karen_w_newton (karen_w_newton) wrote,
karen_w_newton
karen_w_newton

Somewhere over the rainbow?

I spent most of this weekend watching series three of Dr. Who. The production values are much better in this new series than in the old one, but I also see a real improvement in story telling. I think one reason I enjoy it so much is the characters are well drawn; the companions (even the Runaway Bride) are substantial people who are not just along for the ride. But also, I think the fact that clearly, the series is written as a series, with an overarching story arc, really makes it easier for a viewer to get sucked into the stories. Thus, things happen in episode 1 that have an impact on events in later episodes.

I also read an interesting interview with Lois McMaster Bujold in which she talks about writing books in a long story arc. She mentions that one reason she doesn't like to write in a traditional "series" format (i.e, with the same characters) is that the "...readers only have to live closely with the characters for the day or two it takes to read the novel: I have to keep them stuffed in my head for a year."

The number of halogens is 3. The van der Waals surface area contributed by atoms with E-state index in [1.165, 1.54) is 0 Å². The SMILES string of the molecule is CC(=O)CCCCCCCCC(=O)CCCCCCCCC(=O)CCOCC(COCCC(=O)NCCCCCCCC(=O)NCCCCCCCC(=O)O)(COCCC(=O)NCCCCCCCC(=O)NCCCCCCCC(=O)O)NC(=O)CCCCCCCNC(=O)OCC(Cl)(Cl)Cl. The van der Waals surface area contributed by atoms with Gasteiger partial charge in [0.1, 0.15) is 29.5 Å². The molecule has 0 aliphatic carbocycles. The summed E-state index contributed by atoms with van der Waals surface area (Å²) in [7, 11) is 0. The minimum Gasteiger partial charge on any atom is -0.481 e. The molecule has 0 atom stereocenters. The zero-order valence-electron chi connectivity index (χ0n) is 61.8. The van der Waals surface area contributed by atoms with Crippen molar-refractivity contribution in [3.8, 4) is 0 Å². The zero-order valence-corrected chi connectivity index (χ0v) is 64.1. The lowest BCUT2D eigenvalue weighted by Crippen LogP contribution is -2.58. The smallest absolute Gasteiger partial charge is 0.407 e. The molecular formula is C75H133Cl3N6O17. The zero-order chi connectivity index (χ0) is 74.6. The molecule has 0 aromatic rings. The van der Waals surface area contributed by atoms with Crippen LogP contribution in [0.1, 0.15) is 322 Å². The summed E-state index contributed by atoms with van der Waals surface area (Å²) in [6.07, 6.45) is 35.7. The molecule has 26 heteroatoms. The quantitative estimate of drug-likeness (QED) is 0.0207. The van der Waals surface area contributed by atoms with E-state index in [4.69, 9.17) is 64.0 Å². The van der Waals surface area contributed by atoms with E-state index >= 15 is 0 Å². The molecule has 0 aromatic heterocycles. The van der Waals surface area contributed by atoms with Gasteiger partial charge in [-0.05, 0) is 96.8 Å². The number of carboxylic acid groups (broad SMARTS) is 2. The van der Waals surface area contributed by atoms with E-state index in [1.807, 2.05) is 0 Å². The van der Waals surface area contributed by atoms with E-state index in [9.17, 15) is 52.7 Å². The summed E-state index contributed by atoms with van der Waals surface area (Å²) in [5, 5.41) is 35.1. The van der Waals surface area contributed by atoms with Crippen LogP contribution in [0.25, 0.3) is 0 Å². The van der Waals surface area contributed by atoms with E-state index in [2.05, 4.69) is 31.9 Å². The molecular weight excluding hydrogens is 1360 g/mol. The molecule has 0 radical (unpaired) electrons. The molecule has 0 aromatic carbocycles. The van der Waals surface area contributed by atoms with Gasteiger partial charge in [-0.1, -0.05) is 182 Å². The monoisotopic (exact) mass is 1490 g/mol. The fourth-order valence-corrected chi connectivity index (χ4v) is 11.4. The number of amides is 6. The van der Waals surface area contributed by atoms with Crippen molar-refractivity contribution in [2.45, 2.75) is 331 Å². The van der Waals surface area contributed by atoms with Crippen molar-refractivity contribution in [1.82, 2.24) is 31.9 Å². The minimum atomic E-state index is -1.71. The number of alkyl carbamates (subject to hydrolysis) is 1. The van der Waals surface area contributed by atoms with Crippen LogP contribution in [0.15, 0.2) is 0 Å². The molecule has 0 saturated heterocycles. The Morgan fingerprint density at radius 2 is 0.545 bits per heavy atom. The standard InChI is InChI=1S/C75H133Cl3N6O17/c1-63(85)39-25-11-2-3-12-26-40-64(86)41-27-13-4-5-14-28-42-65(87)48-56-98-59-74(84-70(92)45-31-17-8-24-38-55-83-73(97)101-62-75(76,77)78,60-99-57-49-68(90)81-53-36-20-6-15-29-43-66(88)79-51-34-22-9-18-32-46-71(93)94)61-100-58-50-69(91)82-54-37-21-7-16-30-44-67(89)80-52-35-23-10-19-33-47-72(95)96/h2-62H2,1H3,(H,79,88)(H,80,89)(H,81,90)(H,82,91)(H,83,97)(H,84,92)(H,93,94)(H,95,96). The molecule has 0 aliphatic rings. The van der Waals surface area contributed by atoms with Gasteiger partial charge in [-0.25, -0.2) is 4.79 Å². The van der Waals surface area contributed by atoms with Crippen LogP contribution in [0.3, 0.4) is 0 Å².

So, the appeal of the long story arc allows the writer to build depth into characters, but too much depth can lead to author burnout. Bujold solves that problem by reusing the world but varying the cast. In Dr. Who, the writers can vary the Doctor's companion and even the Doctor himself. After all, he changes personality when he regenerates into a new body.

Bujold works in novels, and the Dr. Who writers in TV episodes, but it's all still story telling. Fun for the reader/watcher, and fun for the story teller!





freehit counter


Tags: writers
Subscribe

  • One in the eye for Mr. Wizard

    I grew up on Mr. Wizard, but I was never good at science. For those of you born after the first Kennedy assassination, Mr. Wizard was the Bill Nye of…

  • Predicting the future, the experts' edition

    I started taking Scientific American when I wrote more science fiction and less fantasy, but I keep up the subscription because a) my husband also…

  • A lifetime of first dates

    The New York Times had a fascinating obituary/article about a man named Henry Gustav Molaison, known for most of his life only as H.M. After a…

  • Post a new comment

    Error

    Anonymous comments are disabled in this journal

    default userpic
  • 0 comments